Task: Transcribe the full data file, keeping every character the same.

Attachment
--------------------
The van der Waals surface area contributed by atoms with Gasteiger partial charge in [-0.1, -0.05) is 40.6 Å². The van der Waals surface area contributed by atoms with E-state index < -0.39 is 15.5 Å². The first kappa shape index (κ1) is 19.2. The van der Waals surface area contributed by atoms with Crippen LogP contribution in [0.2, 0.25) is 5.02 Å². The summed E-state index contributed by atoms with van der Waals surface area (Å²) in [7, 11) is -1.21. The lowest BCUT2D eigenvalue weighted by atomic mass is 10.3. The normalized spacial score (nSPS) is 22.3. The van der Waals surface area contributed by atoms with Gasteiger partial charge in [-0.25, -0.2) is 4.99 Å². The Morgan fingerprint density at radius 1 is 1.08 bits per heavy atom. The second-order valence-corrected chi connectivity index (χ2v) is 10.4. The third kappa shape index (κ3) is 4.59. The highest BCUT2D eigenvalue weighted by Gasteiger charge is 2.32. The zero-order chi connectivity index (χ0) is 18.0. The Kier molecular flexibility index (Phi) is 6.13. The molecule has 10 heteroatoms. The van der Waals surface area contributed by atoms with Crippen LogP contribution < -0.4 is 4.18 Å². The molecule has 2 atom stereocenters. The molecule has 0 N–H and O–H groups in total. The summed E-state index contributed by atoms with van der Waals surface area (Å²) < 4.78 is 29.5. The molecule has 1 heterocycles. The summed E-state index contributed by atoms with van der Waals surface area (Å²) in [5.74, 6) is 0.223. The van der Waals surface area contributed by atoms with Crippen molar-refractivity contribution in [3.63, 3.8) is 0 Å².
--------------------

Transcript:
The van der Waals surface area contributed by atoms with Gasteiger partial charge in [-0.1, -0.05) is 40.6 Å². The van der Waals surface area contributed by atoms with E-state index < -0.39 is 15.5 Å². The first kappa shape index (κ1) is 19.2. The van der Waals surface area contributed by atoms with Crippen LogP contribution in [0.2, 0.25) is 5.02 Å². The summed E-state index contributed by atoms with van der Waals surface area (Å²) in [7, 11) is -1.21. The lowest BCUT2D eigenvalue weighted by atomic mass is 10.3. The normalized spacial score (nSPS) is 22.3. The van der Waals surface area contributed by atoms with Gasteiger partial charge in [-0.25, -0.2) is 4.99 Å². The Morgan fingerprint density at radius 1 is 1.08 bits per heavy atom. The second-order valence-corrected chi connectivity index (χ2v) is 10.4. The third kappa shape index (κ3) is 4.59. The highest BCUT2D eigenvalue weighted by Gasteiger charge is 2.32. The zero-order chi connectivity index (χ0) is 18.0. The Kier molecular flexibility index (Phi) is 6.13. The molecule has 10 heteroatoms. The van der Waals surface area contributed by atoms with Crippen LogP contribution < -0.4 is 4.18 Å². The molecule has 2 atom stereocenters. The molecule has 0 N–H and O–H groups in total. The summed E-state index contributed by atoms with van der Waals surface area (Å²) < 4.78 is 29.5. The molecule has 1 heterocycles. The summed E-state index contributed by atoms with van der Waals surface area (Å²) in [5.74, 6) is 0.223. The van der Waals surface area contributed by atoms with Crippen molar-refractivity contribution in [3.63, 3.8) is 0 Å².